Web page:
Sometimes you just know that you’ll be together forever… real friends rule!
I met up with Liz for the sole purpose of going to a our favorite vinyasa class at that place on Amsterdam and 78th. The spot where we inadvertently took a class with Cynthia Nixon once. It must’ve been before she moved to Brooklyn. The late spring weather was cheerfully bright and sunny and I had recently left my job managing my stepdad’s recording studio in Times Square. Digital recording technology was on the rise and in the wake of September 11th people wanted to stay close to home, so by 2003 the studio business had changed forever. I didn’t see my place in it anymore.
I was trying to fill my days with endeavors that would help me get back to acting, which I had put on hold at some point while wearing the career woman hat. I had taken yoga as movement class during summer session back in my Tisch days at NYU, so I figured it would help me keep loose (and sane) as I navigated through the painful process of auditioning in New York. I was also taking acting classes at HB Studios in the village. I was still singing with a wedding band in Jersey on the weekends, but it had been over a year since my last performance at The Bitter End.
Liz was living in Inwood and working as a bartender at Friday’s in Times Square. I was still living on West End Avenue and 94th street and was about a year away from my first job behind a bar. Our routine was to meet outside the 94th street entrance to the 96th street station at Broadway and walk together from there. So we met on the corner, mats in hand, yoga pants on.
Liz has been my best friend since we met Freshman year. We just clicked. Sarcasm, brown liquor and the New York Yankees were our shared loves. She’s always been there for me. She let me cry in her lap the morning my dad called to tell me he had moved away without saying goodbye and she was the first person to whom I could admit that I was in love with Yves. When we roomed together sophomore year, our room was so small that our beds were less than five feet from each other and we had the majority of our classes together. Our place was always a mess, but it was our mess.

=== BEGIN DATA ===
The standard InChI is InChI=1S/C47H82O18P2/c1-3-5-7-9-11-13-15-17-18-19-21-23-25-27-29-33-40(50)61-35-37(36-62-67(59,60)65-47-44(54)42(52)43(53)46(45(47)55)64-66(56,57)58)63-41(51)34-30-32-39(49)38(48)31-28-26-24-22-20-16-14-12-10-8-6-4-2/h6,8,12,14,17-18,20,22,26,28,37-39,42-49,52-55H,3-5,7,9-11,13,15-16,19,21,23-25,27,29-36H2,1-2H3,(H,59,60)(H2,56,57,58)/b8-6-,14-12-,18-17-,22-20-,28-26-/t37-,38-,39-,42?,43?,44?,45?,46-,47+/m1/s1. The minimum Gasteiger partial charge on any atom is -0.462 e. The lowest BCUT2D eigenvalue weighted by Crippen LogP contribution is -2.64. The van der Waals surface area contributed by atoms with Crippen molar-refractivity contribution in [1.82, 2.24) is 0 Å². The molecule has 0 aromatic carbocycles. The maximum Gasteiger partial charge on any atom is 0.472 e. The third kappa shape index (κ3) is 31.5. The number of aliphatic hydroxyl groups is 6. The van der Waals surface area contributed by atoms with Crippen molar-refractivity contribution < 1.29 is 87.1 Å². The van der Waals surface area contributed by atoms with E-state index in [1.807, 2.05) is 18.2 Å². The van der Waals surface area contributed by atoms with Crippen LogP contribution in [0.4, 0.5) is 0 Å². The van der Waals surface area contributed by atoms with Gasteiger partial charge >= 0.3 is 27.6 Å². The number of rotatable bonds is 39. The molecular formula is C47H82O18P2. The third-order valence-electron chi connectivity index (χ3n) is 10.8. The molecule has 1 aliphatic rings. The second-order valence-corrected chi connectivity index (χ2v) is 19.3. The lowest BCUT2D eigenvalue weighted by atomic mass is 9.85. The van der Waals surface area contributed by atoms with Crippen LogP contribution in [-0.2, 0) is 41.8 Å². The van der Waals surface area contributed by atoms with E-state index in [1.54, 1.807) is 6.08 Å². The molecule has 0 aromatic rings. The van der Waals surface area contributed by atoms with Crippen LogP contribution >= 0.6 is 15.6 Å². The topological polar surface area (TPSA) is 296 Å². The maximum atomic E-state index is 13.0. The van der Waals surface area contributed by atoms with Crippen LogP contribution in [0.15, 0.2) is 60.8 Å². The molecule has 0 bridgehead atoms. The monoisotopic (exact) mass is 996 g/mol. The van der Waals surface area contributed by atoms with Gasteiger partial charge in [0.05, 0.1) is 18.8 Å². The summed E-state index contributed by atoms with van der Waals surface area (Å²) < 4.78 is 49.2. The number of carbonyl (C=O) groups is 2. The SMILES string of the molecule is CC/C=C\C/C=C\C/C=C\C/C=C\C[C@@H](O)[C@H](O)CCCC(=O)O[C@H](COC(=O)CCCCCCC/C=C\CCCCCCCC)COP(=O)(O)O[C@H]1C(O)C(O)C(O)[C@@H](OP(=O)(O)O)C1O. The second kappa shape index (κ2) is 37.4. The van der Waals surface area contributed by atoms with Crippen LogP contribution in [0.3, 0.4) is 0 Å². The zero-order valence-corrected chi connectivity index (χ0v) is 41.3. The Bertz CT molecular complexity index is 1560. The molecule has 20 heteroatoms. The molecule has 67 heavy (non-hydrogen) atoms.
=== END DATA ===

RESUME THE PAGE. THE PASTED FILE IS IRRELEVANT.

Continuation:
One time when I was particularly broke, Liz came home to find me doing my laundry in the tub and instead of getting mad she laughed at me. With me? No, probably at me.
We’re still not sure which one of us broke my giant light bulb pendant lamp during our indoor volleyball tournament. I loved that lamp.
We shared one computer and took a class together that required that we each write a 30 page paper on the 1960s. We had the whole semester to do it, but we (of course) put it off until the last week of fall term. We spent over 72 straight hours typing in shifts at the computer. We ordered food in. We subsisted on pizza and peanut M&Ms. One pizza in particular was on the floor of our dorm room for like two days. We just went to the box and grabbed a slice when we were hungry. Breakfast, dinner, whatever – it didn’t matter to us. On the third night of our write-a-thon we began an M&M war. Pelting each other from across the room with the colorful chocolate treats until we got bored and ultimately started chucking M&Ms at passersby from the window of our 4th floor cell. We would chuck one and duck and crack up laughing. I think we may have been on the verge of insanity. While she slept I typed and vice versa, until the due date. If you find a friend you can get along with under those conditions and still have a blast hanging out and goofing around with, you hold onto them forever. She is the closest thing I have to a sister.